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At times, it was a swap meet

After using their fourth-round pick to take James Sanders of Fresno State, the Patriots traded a fifth-round pick (145th overall) and a sixth-round pick (206th) to Detroit for a fourth-round choice in 2006. (The Lions used the first pick to take UConn quarterback Dan Orlovsky.)

The Patriots then took a sixth-round pick (195th overall) and a seventh-round pick (246th) and swapped them with Green Bay for a sixth-round selection (175th).

They took that pick and shipped it to Oakland for a seventh-round pick (quarterback Matt Cassel of Southern California) and a fifth-round selection in 2006.

He's the man
Once again, Irrelevant Week originator Paul Salata announced the final pick of the draft: Andrew Stokes of William Penn.

Stokes, whom the Patriots picked at No. 255, will be feted in a weeklong celebration of the underdog in Newport Beach, Calif., June 20-25. He is the 30th "Mr. Irrelevant," following a tradition that began with Pittsburgh's selection of Kelvin Kirk in 1976.

The Patriots had another Mr. Irrelevant, who had a nice professional career. New England drafted linebacker Marty Moore with the 222d pick in 1994 out of Kentucky. Moore lasted almost a decade, playing seven seasons with the Patriots.

"I'm excited about that, but I'm more excited to play some more football," said Stokes, who will be treated to a host of activities on the West Coast, including a parade in his honor and a VIP day at Disneyland. Patriots coach Bill Belichick was indifferent about the Mr. Irrelevant hoopla.

"It's a lot of hype," Belichick said with a smile. "There's not much difference between being the 255th player than being the 254th, other than the trip to Wally World or wherever."

A bit behind
Cassel had the unfortunate timing of playing quarterback at USC behind 2003 No. 1 overall pick and 2002 Heisman Trophy winner Carson Palmer, and 2004 Heisman Trophy winner Matt Leinart.

He says the battle with Leinart for the starting position in 2003 was "neck-and-neck." Leinart earned the starting nod and led the Trojans to consecutive national championships. Cassel threw only 33 passes in his career.

Cassel, whose brothers are righthanded pitchers -- one in the Padres' minor league system and another in college -- was a middle reliever for the Trojans in 2004, but he prefers the gridiron to the diamond.

"I'm working outside the box here," Cassel said. "I've been kind of blackballed within the whole family."

Cassel earned more acclaim as a 12-year-old than as a college quarterback. He was a first baseman on the Northridge, Calif., squad that lost to Venezuela in the Little League World Series final in 1994.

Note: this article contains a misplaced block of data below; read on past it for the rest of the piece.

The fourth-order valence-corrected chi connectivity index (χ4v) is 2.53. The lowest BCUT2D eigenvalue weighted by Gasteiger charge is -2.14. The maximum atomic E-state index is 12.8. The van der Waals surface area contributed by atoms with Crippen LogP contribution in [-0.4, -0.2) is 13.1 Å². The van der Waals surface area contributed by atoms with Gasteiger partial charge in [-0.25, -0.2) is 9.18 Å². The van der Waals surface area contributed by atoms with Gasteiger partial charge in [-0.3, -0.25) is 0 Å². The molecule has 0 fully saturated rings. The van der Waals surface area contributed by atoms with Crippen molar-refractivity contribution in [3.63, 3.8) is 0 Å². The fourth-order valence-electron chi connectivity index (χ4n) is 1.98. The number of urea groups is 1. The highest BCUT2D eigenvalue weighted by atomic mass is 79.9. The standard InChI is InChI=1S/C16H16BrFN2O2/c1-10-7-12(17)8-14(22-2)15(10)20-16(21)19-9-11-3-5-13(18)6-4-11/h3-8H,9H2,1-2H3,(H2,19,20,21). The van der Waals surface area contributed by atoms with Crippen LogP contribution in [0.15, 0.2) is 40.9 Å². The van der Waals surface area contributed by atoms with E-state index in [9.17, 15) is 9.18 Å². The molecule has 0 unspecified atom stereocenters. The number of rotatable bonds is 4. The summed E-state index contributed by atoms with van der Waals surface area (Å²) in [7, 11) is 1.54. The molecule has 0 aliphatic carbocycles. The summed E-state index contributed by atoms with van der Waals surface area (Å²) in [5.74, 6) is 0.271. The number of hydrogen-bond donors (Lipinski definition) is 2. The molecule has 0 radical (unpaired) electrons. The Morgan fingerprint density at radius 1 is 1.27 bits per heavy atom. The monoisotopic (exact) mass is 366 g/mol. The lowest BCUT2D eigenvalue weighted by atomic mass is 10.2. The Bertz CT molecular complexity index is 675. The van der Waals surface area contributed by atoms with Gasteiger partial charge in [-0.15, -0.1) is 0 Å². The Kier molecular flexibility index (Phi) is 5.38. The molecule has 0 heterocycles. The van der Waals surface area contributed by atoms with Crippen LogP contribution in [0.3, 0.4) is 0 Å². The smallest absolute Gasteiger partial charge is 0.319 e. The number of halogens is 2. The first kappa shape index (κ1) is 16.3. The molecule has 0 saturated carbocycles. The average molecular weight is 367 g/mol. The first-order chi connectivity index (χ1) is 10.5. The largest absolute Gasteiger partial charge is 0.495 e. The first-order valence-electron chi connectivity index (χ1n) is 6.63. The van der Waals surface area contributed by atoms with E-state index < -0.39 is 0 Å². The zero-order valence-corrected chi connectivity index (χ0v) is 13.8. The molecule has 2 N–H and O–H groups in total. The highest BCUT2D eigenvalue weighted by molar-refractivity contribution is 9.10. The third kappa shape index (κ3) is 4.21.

He recalled hitting a three-run homer to lead the "Earthquake Kids" to a victory, resulting in a Los Angeles Times front-page photo.

Master stroke?
Fifth-round pick Ryan Claridge, a linebacker from UNLV, is the younger brother of former Atlanta Falcons guard Travis Claridge (a second-round pick in 2000). Claridge played tennis for two seasons at UNLV, despite being 6 feet 2 inches, 254 pounds. "I was playing against guys that were 140 pounds," Claridge said. "If one of those guys told me the shot that I hit was out, and I thought it was in, I would come over to the net and tell him that I needed to talk to him. He would say the shot was in. I got all the calls." . . . With his picks of Fresno State's Logan Mankins (first round) and Sanders, Belichick has drafted two players from the same team four times in his six drafts with the Patriots. In five drafts as the coach at Cleveland (1991-95) not once did Belichick take two players from the same school. With New England, Belichick took Ty Warren and Bethel Johnson of Texas A&M (2003), Rohan Davey and Jarvis Green of LSU (2002), and Brock Williams and Jabari Holloway of Notre Dame (2001) . . . Offensive lineman Nick Kaczur, New England's third-round choice, may not be welcomed to town by everyone. Kaczur was involved in one of the incidents in the 2002 Boston College-Toledo Motor City Bowl matchup. Kaczur was ejected from the game after he punched BC defensive end Phil Mettling in the stomach and ripped off his helmet in BC's 51-25 victory. Some newspaper accounts of the incident claim Kaczur landed several blows in the fracas . . . After drafting mostly players from major conferences in the past, Belichick selected only two players from BCS schools. "That certainly wasn't planned," he said. "There's no set formula of where players come from."

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